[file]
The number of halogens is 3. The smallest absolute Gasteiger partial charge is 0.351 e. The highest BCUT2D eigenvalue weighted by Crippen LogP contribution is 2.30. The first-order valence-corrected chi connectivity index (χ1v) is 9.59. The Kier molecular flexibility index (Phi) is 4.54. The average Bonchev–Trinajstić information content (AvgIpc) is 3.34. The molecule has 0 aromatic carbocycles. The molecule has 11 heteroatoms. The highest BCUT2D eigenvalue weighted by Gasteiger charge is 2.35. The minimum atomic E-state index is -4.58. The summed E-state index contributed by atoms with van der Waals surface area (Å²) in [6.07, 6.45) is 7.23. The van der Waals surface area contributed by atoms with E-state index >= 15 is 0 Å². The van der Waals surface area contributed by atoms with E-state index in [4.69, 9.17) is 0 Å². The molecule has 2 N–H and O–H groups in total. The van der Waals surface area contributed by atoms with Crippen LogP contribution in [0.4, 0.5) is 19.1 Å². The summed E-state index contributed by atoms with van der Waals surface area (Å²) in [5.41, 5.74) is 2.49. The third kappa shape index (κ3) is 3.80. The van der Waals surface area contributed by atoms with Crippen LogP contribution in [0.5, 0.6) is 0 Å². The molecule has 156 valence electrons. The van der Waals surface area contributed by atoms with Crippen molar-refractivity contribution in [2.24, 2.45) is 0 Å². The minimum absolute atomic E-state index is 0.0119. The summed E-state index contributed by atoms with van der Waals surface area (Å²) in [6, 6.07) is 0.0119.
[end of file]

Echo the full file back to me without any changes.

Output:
The number of halogens is 3. The smallest absolute Gasteiger partial charge is 0.351 e. The highest BCUT2D eigenvalue weighted by Crippen LogP contribution is 2.30. The first-order valence-corrected chi connectivity index (χ1v) is 9.59. The Kier molecular flexibility index (Phi) is 4.54. The average Bonchev–Trinajstić information content (AvgIpc) is 3.34. The molecule has 0 aromatic carbocycles. The molecule has 11 heteroatoms. The highest BCUT2D eigenvalue weighted by Gasteiger charge is 2.35. The minimum atomic E-state index is -4.58. The summed E-state index contributed by atoms with van der Waals surface area (Å²) in [6.07, 6.45) is 7.23. The van der Waals surface area contributed by atoms with E-state index >= 15 is 0 Å². The van der Waals surface area contributed by atoms with E-state index in [4.69, 9.17) is 0 Å². The molecule has 2 N–H and O–H groups in total. The van der Waals surface area contributed by atoms with Crippen LogP contribution in [0.4, 0.5) is 19.1 Å². The summed E-state index contributed by atoms with van der Waals surface area (Å²) in [5.41, 5.74) is 2.49. The third kappa shape index (κ3) is 3.80. The van der Waals surface area contributed by atoms with Crippen LogP contribution in [0.5, 0.6) is 0 Å². The molecule has 156 valence electrons. The van der Waals surface area contributed by atoms with Crippen molar-refractivity contribution in [2.24, 2.45) is 0 Å². The minimum absolute atomic E-state index is 0.0119. The summed E-state index contributed by atoms with van der Waals surface area (Å²) in [6, 6.07) is 0.0119.